Fortune smiles on the industrious. And Gal Shweiki has every reason to feel fortunate. His 38-employee printing company, Shweiki Media, operates a brand-new commercial web press in a larger space. Shweiki Media prints publications for a market segment that is actually experiencing growth. What’s more, the company is on track to post record sales volume this year.
“Delighted customers, happy employees and continuous improvement are the foundation of our business,” Shweiki said. “A lot of our current success has to do with our new Mitsubishi Diamond 16 MAX-S+ and the expanded capabilities we have as a result. We can produce more work in less time, so we are able to take on more work in a day. Because of the increased level of quality, we are attracting more projects from a number of higher-end clients.”
A full-service publication printer established in 1999, Shweiki Media specializes in the printing of small-size to medium-size magazines and catalogs. Shweiki and his vice president of sales, David Reimherr, started the company with a humble but welcome approach to business: “We Make Publishers Better.” One truly innovative approach that the company offers its clients is the Shweiki Business Booster Program. Shweiki has enlisted a team of experts that current and potential clientele can glean knowledge from in the form of weekly online webinars.
“Although some mass-media magazines are struggling, many of the local niche publications are doing quite well,” Shweiki said. “And we are committed to their growth and continued success.”
Shweiki Media’s Diamond 16 MAX-S+ is the first press of its kind installed in the United States. The four-unit, 16-page press with inline ultraviolet (UV) coater features a new ergonomic design concept based on Scandinavian design. The press styling incorporates gentle, rounded forms, while simultaneously achieving functional ease and outstanding safety.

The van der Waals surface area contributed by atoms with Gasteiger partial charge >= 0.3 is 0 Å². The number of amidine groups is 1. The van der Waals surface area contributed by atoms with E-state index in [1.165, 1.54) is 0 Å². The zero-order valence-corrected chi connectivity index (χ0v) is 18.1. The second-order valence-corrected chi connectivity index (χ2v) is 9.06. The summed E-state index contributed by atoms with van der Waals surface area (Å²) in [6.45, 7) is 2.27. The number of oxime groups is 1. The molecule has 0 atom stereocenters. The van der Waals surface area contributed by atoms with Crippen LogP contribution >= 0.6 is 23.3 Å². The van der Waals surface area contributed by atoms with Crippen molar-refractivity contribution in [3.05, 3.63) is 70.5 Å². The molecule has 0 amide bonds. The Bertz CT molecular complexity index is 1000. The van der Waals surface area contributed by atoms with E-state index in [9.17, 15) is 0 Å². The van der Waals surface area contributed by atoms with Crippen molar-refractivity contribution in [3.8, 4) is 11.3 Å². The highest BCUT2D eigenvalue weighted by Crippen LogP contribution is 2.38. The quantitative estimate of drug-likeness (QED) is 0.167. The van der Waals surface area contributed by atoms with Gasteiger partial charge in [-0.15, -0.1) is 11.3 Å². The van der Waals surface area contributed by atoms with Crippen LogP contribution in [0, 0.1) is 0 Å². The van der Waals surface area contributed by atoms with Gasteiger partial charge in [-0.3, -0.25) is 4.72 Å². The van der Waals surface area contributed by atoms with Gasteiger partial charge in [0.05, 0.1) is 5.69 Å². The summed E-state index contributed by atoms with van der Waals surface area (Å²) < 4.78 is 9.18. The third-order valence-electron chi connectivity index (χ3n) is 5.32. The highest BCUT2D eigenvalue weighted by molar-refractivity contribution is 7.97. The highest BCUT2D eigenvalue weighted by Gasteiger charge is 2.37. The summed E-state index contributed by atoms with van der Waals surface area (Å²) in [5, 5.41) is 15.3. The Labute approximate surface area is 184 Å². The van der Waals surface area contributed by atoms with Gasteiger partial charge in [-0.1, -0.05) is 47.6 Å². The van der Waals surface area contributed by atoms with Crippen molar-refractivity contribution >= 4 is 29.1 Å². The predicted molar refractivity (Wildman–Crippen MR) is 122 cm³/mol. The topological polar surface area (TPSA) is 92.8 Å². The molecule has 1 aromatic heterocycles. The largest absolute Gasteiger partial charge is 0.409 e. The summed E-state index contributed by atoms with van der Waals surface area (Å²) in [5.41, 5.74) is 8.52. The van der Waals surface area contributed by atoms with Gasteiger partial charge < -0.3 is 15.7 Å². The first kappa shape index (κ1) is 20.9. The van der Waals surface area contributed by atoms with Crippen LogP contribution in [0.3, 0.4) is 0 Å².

The Diamond 16 MAX-S+ has a maximum web width of 38 inches and a 22 3/4 -inch cutoff. It can produce 8 1/2 x 10 7/8-inch books at a rate of 57,000 copies per hour. Shweiki Media retired its five-unit Mitsubishi L750C full-web press but decided to hold onto a five-unit Royal Zenith 420 half-web in case any overflow work required a backup press.
“Our older full-web was running 25,000 copies per hour, and the half-web was capable of 15,000 copies per hour,” Shweiki pointed out. “The new press consistently prints over 50,000 copies per hour. Eight-page forms are coming out at about 110,000 copies per hour, and the fours are coming out at 180,000 per hour.”
Of the four presses Shweiki has acquired for his company since 1999, the Diamond 16 MAX-S+ is first press purchased new. In fact, he originally considered buying a used press this time around and constructing a warehouse building for the press. Attending Drupa 2008 changed his mind.
“Seeing the state-of-the-art web press technology convinced me of the need to invest in new machinery,” he recalled. “The speeds and efficiencies that can be achieved make it almost impossible for printers to compete with used equipment.”
In order to justify the new press, however, Shweiki Media needed both increased revenues and reduced operating costs. The company scrapped its plans to build a new facility in favor of securing an existing 84,000-square-foot building. In addition, concentrating production on the one press immediately cut the press crew requirement for its two daily shifts in half, from 12 people to six. Total run waste also has been more than halved, according to Shweiki.